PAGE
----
List weaknesses of book. While the book was very interesting to read it shared little practical advice for the church to actually engage the culture. The book would certainly have been strengthened with examples of theory that was shared by each author. Additionally, I found the chapter by Erwin McManus to be the weakest of the five perspectives, it seem almost incoherent at times.
Dialogue on Christ & Culture Aug 17, 2006
Here are six individuals, actually five participants and one moderator/editor who tackle between themselves the topic of what does Christ do in changing, emerging cultures.
As reviewers have pointed out, salient to this dialogue is the method exhibited of each of five providing essay, then other four comment as it seems at will. The essayist than at the end responds to this sprinkled comments.
Of course, one of my confession would lean towards Horton, who certainly wins the day with his comments seeking return to text and history, rather than inventiveness and questioning always from our cultural arrogance stance.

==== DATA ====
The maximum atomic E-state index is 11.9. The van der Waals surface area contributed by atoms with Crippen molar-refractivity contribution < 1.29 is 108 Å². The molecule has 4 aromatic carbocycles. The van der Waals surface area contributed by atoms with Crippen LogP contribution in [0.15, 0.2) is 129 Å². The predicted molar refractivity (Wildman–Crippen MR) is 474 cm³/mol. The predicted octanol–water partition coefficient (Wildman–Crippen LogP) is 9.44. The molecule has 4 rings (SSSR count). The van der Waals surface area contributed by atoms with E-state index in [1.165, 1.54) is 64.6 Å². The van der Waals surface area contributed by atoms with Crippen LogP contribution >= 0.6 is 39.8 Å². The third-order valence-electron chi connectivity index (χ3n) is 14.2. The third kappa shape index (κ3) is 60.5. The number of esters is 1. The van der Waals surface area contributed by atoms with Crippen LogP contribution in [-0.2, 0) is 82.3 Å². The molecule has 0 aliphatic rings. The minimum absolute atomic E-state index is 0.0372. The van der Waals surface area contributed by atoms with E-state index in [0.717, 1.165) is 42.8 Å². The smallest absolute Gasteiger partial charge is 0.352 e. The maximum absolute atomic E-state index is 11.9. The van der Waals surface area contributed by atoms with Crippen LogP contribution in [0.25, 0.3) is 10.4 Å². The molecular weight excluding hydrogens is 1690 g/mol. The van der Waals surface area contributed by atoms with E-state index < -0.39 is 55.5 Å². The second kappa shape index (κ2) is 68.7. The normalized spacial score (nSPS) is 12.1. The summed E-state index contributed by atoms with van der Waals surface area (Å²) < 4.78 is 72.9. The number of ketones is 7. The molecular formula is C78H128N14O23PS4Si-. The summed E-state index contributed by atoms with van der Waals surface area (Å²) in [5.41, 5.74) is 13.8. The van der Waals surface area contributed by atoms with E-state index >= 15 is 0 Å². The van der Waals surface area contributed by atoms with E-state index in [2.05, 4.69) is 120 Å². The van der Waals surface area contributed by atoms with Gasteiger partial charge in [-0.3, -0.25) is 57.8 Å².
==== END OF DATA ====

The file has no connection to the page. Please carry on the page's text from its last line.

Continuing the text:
Useful to see contrasts. Too much of McLaren. Would like to seen more "orthodox" participants in line of Horton.
A little annoying, but mostly interesting... Jul 7, 2006
Two comments have already been made, but I would like to reiterate. The light gray, italicized, 6 pt font used for interjections by other authors during an essay is hard to read. McLaren talks way too much, especially when he says the same thing over and over and takes EVERYTHING personally. He thinks his point of view is the only one worth having, and seems rather arrogant in his intellect. Having said the few negatives, it is overall a good read. I would love to hear a more detailed view of what each author truly believes church should be like (which I know most of them have been published and anyone could read what they've written elsewhere). It also seems that the only real discrepancies are in their view of what "postmodernism" really is. As far as the actual workings of church, they could probably find a lot of common ground. But, they give very little actual advice on what church should be like. Overall, it is an interesting book full of interesting ideas about the current culture. Leonard Sweet's introduction must be read to truly understand the rest of the book, but it gets a little too flowery at times.
Pass Jun 2, 2006